Last week, we put forward a simple argument—more people running for student council helps to ensure that elections are valuable, by generating more debate and testing ideas and candidates before the student body.
Events in the past week have demonstrated that the barrier to increased student participation in council elections is a structural issue. Ben Kornick suddenly resigned from Columbia College Student Council this week, explaining his decision in a letter sent to the council that was subsequently leaked. What we find most alarming about his resignation is not that he wasn’t chosen by prospective executive board parties, but that this makes him ineligible to be a candidate for vice president for campus life—a position he wanted to run for this year. Regardless of Kornick’s qualifications, it is evident that his resignation highlights larger problems with CCSC, and in particular the executive board’s election process.
In last week’s editorial, we praised the Columbia Elections Board’s mixer—an event intended to promote undergraduate student council elections and encourage prospective candidates to run. After the editorial was published, though, we learned that the Elections Board asked all non-graduating members of CCSC and the Engineering Student Council not to attend.
The current election process discourages students from running for positions on the executive board of CCSC. To run for the executive board, students must be in a party with four other people. By insulating individuals within a group, the current structure hinders competition in the election process and allows candidates to win office solely on their party’s coattails rather than their individual experience and merits.
The current system makes it extremely difficult for interested students to run for executive board from outside of the CCSC circle, and heavily skews the pool of candidates toward insiders. Incumbent members of CCSC are already engaged in politicking well before the official election period and are much more likely to find a group of four other people committed to running. Moreover, as we saw in 2012, the current system pits parties stacked with experience, such as 212, against those that are inexperienced, such as Block Party. This structural weakness is especially worrisome in light of the changes to the prospective candidate mixer. Removing current members from these mixers also makes it difficult for new candidates to find a party, helping to protect incumbent candidates.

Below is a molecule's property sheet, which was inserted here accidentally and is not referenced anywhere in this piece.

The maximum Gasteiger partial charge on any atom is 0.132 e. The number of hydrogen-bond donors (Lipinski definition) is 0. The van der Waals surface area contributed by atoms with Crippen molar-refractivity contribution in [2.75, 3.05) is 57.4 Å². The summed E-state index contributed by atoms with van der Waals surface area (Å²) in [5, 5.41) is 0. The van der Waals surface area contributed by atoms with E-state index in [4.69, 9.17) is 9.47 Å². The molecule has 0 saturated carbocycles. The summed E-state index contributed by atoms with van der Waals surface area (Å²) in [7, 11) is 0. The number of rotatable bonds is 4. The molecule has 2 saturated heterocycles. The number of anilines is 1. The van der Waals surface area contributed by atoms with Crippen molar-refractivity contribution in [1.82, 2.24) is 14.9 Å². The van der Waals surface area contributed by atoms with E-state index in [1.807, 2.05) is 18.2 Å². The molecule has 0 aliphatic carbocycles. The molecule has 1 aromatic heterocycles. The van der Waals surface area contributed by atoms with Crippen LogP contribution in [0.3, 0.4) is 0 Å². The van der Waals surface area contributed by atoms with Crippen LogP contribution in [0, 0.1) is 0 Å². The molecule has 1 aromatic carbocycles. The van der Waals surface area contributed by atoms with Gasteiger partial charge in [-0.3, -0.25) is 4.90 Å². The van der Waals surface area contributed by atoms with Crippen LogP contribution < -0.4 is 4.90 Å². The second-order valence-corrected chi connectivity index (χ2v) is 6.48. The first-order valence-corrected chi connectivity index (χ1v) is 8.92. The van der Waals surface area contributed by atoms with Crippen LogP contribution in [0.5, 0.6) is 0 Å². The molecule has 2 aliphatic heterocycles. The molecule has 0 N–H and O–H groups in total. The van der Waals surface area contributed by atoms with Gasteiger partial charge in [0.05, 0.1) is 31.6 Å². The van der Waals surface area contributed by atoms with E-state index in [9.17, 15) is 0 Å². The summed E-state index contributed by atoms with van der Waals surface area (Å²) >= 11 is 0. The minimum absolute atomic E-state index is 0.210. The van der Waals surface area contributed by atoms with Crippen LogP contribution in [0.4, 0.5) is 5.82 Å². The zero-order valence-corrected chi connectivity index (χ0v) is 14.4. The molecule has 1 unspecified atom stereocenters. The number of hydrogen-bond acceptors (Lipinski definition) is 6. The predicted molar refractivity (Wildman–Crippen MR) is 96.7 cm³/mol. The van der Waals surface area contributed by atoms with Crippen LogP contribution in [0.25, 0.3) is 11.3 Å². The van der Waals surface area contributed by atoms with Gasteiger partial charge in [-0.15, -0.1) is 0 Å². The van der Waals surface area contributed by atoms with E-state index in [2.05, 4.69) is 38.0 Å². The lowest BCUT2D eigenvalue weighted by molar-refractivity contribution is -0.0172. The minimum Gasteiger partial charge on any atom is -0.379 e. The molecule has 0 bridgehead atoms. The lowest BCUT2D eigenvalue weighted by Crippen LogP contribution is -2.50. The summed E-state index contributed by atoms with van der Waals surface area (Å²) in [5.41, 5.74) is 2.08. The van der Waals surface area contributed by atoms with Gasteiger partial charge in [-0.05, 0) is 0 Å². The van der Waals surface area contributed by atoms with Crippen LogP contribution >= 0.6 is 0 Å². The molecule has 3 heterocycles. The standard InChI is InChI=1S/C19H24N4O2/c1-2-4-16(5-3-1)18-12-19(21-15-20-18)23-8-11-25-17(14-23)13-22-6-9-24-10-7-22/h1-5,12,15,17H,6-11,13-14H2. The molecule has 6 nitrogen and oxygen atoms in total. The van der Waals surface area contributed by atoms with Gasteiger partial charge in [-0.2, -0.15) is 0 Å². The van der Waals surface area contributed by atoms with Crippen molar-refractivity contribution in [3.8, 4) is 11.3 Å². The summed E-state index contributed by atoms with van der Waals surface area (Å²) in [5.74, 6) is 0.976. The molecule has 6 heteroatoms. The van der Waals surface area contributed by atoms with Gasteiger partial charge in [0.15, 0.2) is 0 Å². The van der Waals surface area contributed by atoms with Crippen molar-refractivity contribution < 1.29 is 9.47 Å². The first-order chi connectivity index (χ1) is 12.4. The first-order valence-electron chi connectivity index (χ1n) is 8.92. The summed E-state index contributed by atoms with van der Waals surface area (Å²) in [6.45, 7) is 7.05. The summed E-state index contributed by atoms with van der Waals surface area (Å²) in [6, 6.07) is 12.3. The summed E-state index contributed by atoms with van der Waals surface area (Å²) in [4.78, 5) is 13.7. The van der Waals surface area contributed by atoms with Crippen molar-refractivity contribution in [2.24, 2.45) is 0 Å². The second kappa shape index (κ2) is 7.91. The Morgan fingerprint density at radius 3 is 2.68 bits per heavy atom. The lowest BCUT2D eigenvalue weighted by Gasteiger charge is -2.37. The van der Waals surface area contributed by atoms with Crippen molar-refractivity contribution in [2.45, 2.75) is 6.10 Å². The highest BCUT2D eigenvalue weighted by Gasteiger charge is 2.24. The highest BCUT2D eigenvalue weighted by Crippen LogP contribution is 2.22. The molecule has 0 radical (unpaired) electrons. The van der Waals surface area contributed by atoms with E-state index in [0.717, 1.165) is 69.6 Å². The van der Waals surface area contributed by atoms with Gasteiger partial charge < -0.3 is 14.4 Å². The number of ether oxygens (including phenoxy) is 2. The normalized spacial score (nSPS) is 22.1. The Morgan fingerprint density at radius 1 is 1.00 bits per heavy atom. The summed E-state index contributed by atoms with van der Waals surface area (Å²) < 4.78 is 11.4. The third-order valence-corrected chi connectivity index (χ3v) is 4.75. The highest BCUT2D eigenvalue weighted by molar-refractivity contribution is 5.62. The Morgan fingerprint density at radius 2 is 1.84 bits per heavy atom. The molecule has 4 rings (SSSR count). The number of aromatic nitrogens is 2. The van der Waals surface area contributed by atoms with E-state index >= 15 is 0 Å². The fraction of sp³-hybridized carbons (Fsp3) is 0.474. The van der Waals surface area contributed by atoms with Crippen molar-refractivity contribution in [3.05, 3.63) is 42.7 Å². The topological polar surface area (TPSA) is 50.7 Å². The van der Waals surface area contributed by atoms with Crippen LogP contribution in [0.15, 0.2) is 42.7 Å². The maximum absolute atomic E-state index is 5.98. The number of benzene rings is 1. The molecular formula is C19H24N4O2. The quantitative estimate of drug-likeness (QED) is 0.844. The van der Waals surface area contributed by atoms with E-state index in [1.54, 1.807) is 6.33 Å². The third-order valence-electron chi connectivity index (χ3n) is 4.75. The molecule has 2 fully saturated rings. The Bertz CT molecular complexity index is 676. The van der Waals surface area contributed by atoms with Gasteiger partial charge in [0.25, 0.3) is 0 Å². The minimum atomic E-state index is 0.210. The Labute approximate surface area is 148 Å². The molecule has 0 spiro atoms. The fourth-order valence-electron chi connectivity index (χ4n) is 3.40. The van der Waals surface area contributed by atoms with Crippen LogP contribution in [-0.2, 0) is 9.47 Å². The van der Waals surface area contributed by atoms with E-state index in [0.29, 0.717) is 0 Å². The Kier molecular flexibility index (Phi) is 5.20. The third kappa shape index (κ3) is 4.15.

There is a fairly simple solution to this problem and a model to work off of on campus: adopting the same system that ESC uses to select its executive board. Candidates can run as members of a party, but students vote separately in each individual race instead of voting for an entire party. Voters are able to pick and choose candidates from multiple parties and split their votes along a ballot. Under this system, a “party” can consist of as few as one person. This would not be novel for CCSC—class councils already follow this system outside of the races for president and vice president. Why would we want to elect someone unable to work with others? There is no evidence that having a single-party executive board is an improvement over a council where each candidate has won office on his or her own merits. A multiparty executive board can be just as united, and produce better ideas by virtue of its differences.
Our student government can thrive when more people have the opportunity to run for office and engage in the political process. A simple change to the structure of the election process can make that happen. We should be able to vote for CCSC’s executive board on a position-by-position basis, not just along party lines. We should choose our representatives on the basis of who is most qualified and has the best ideas—not on who picked the best team to run with.
Emma Finder recused herself from the writing of this editorial because of her friendship with Ben Kornick.
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